Scott Joplin’s “Treemonisha” first premiered as a concert read-through in Harlem in 1910, and was not fully staged until 1972, over fifty years after the composer’s death The work, described as “an entirely new form of operatic art,” combines Wagnerian conventions of opera with traditional African-American folk tales and music. Joplin, writer of the score and libretto, may have created the opera to parallel his own life and values, particularly the desire to learn and the idea of education as freedom from ignorance.
“Treemonisha” was first revived by the Atlanta Symphony in collaboration with the glee club of Morehouse College. Led by conductor Robert Shaw, the 1972 performance succeeded in introducing Joplin’s operas to a wider audience. Just a few years later, “Treemonisha” premiered at the Houston Grand Opera and became a hit across American stages.
In 1976, Joplin received a posthumous award for the Pulitzer Prize in music. “Treemonisha” has been identified as a lasting piece of American operatic history for its promotion of women and African-Americans, infusion of American folk music and European opera, and emphasis on community, education, and hard work.
Short Plot Summary
Joplin’s opera is the story of Treemonisha, the titular character and a young woman living in a forest between the composer’s hometown of Texarkana, Texas and the Red River of Arkansas. The piece begins with the community beginning their day of work with folk songs. Treemonisha finds herself under a sacred tree in the forest, a direct parallel to the enchanted tree of “Die Walkure.”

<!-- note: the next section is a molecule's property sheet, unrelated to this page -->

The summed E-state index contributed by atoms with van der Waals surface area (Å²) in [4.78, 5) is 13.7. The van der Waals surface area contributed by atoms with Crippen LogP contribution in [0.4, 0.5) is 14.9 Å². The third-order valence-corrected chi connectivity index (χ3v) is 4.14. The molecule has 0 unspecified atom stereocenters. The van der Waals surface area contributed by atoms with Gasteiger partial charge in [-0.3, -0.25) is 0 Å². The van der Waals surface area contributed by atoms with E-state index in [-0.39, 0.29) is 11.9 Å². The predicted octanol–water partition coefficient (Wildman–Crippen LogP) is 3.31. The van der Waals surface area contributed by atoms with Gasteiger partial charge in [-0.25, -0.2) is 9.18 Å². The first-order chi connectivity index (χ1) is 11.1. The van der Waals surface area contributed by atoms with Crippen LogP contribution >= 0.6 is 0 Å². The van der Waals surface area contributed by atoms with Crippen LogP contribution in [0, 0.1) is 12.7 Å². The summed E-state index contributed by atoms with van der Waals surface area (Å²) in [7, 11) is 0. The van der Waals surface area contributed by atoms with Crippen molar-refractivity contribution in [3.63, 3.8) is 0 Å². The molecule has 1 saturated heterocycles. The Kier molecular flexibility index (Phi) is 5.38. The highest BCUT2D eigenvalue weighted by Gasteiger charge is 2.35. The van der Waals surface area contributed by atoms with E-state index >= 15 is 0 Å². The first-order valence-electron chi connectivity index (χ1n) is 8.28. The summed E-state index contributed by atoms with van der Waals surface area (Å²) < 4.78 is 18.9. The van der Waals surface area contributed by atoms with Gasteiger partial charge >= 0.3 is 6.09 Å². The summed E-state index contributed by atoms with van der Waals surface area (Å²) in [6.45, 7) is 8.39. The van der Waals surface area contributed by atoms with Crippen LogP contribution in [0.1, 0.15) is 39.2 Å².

Conjurers arrive to perform for the community and kidnap Treemonisha at the end of the first act. The magic and superstition of the conjurers throughout the opera are meant to directly contrast with the values of Treemonisha, who is literate and insists on learning and logic.
Act two details the rescue of Treemonisha from the conjurers. Remus, Treemonisha’s friend from their neighborhood, disguises himself as the devil and scares away the conjurers. Treemonisha and Remus escape to a nearby plantation, where the workers help guide their way home. The third act begins with a prelude and sees Treemonisha return to her parents. Meanwhile, Remus and Treemonisha have captured two of the conjurers. While the community plans to punish the conjurers, Treemonisha defends them and insists that they must be forgiven. Treemonisha is elected leader of their community.
Famous Musical Numbers
While “Treemonisha” incorporates the ragtime music Joplin is perhaps best remembered for, the opera follows the conventions of European opera, including an extended overture, a prelude, and the finale scene, “A Real Slow Drag.”
The opera features rousing ensemble pieces steeped in folk music, including the community’s piece, “We’re Goin’ Round” in the first act, and the plantation worker’s song, “Aunt Dinah has Blowed de Horn” in the second act. The opera also features several standout arias, including Remus’ piece “Wrong is Never Right” and Treemonisha’s solo “Surprised.”
Watch and Listen
Here is a full performance from Houston.